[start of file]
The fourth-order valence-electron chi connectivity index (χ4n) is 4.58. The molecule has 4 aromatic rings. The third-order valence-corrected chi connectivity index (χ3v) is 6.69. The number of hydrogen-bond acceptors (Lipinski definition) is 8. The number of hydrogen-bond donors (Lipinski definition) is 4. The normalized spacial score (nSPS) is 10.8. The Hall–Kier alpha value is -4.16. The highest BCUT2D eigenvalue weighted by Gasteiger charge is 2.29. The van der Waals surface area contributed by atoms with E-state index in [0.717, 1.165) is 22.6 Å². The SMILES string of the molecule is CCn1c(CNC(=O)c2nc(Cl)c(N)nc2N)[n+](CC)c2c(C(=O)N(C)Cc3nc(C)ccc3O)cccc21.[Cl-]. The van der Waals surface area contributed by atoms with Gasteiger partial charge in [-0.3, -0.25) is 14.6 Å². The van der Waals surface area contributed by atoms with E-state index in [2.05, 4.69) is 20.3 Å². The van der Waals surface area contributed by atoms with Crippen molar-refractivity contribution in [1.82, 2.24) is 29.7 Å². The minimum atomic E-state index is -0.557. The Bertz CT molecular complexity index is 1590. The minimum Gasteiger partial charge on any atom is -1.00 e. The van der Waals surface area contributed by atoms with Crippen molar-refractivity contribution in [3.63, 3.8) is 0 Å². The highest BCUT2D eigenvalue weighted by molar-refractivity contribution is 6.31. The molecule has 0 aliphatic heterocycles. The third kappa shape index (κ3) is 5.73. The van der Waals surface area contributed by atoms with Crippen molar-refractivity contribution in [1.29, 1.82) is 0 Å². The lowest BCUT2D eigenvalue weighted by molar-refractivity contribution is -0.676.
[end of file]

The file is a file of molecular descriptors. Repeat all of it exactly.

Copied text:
The fourth-order valence-electron chi connectivity index (χ4n) is 4.58. The molecule has 4 aromatic rings. The third-order valence-corrected chi connectivity index (χ3v) is 6.69. The number of hydrogen-bond acceptors (Lipinski definition) is 8. The number of hydrogen-bond donors (Lipinski definition) is 4. The normalized spacial score (nSPS) is 10.8. The Hall–Kier alpha value is -4.16. The highest BCUT2D eigenvalue weighted by Gasteiger charge is 2.29. The van der Waals surface area contributed by atoms with E-state index in [0.717, 1.165) is 22.6 Å². The SMILES string of the molecule is CCn1c(CNC(=O)c2nc(Cl)c(N)nc2N)[n+](CC)c2c(C(=O)N(C)Cc3nc(C)ccc3O)cccc21.[Cl-]. The van der Waals surface area contributed by atoms with Gasteiger partial charge in [-0.3, -0.25) is 14.6 Å². The van der Waals surface area contributed by atoms with E-state index in [2.05, 4.69) is 20.3 Å². The van der Waals surface area contributed by atoms with Crippen molar-refractivity contribution in [1.82, 2.24) is 29.7 Å². The minimum atomic E-state index is -0.557. The Bertz CT molecular complexity index is 1590. The minimum Gasteiger partial charge on any atom is -1.00 e. The van der Waals surface area contributed by atoms with Crippen molar-refractivity contribution in [3.63, 3.8) is 0 Å². The highest BCUT2D eigenvalue weighted by molar-refractivity contribution is 6.31. The molecule has 0 aliphatic heterocycles. The third kappa shape index (κ3) is 5.73. The van der Waals surface area contributed by atoms with Crippen molar-refractivity contribution in [1.29, 1.82) is 0 Å². The lowest BCUT2D eigenvalue weighted by molar-refractivity contribution is -0.676.